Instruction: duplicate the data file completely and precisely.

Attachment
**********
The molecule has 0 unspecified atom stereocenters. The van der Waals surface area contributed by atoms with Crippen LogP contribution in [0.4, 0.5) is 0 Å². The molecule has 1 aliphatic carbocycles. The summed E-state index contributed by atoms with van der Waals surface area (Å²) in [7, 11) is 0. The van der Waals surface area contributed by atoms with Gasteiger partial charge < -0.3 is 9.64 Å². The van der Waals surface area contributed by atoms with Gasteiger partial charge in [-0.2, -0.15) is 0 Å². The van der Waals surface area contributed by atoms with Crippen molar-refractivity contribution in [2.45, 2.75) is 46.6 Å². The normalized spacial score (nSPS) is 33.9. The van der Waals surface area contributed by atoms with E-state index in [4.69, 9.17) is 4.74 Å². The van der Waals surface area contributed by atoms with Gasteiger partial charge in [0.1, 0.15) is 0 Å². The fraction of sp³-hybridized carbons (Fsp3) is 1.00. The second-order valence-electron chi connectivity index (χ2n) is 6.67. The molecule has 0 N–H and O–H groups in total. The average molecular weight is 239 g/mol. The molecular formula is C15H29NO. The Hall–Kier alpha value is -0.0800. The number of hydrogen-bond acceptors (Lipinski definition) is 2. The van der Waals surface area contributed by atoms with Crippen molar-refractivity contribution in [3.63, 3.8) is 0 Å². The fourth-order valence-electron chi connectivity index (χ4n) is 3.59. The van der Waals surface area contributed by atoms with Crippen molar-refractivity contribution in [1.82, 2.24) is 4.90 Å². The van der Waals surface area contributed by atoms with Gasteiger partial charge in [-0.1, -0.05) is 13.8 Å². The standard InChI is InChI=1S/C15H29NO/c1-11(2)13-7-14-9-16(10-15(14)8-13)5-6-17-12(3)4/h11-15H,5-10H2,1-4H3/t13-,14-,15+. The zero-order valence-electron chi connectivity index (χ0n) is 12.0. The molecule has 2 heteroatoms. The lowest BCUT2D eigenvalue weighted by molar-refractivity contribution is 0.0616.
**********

The molecule has 0 unspecified atom stereocenters. The van der Waals surface area contributed by atoms with Crippen LogP contribution in [0.4, 0.5) is 0 Å². The molecule has 1 aliphatic carbocycles. The summed E-state index contributed by atoms with van der Waals surface area (Å²) in [7, 11) is 0. The van der Waals surface area contributed by atoms with Gasteiger partial charge < -0.3 is 9.64 Å². The van der Waals surface area contributed by atoms with Gasteiger partial charge in [-0.2, -0.15) is 0 Å². The van der Waals surface area contributed by atoms with Crippen molar-refractivity contribution in [2.45, 2.75) is 46.6 Å². The normalized spacial score (nSPS) is 33.9. The van der Waals surface area contributed by atoms with E-state index in [4.69, 9.17) is 4.74 Å². The van der Waals surface area contributed by atoms with Gasteiger partial charge in [0.1, 0.15) is 0 Å². The fraction of sp³-hybridized carbons (Fsp3) is 1.00. The second-order valence-electron chi connectivity index (χ2n) is 6.67. The molecule has 0 N–H and O–H groups in total. The average molecular weight is 239 g/mol. The molecular formula is C15H29NO. The Hall–Kier alpha value is -0.0800. The number of hydrogen-bond acceptors (Lipinski definition) is 2. The van der Waals surface area contributed by atoms with Crippen molar-refractivity contribution in [3.63, 3.8) is 0 Å². The fourth-order valence-electron chi connectivity index (χ4n) is 3.59. The van der Waals surface area contributed by atoms with Crippen molar-refractivity contribution in [1.82, 2.24) is 4.90 Å². The van der Waals surface area contributed by atoms with Gasteiger partial charge in [-0.1, -0.05) is 13.8 Å². The standard InChI is InChI=1S/C15H29NO/c1-11(2)13-7-14-9-16(10-15(14)8-13)5-6-17-12(3)4/h11-15H,5-10H2,1-4H3/t13-,14-,15+. The zero-order valence-electron chi connectivity index (χ0n) is 12.0. The molecule has 2 heteroatoms. The lowest BCUT2D eigenvalue weighted by molar-refractivity contribution is 0.0616.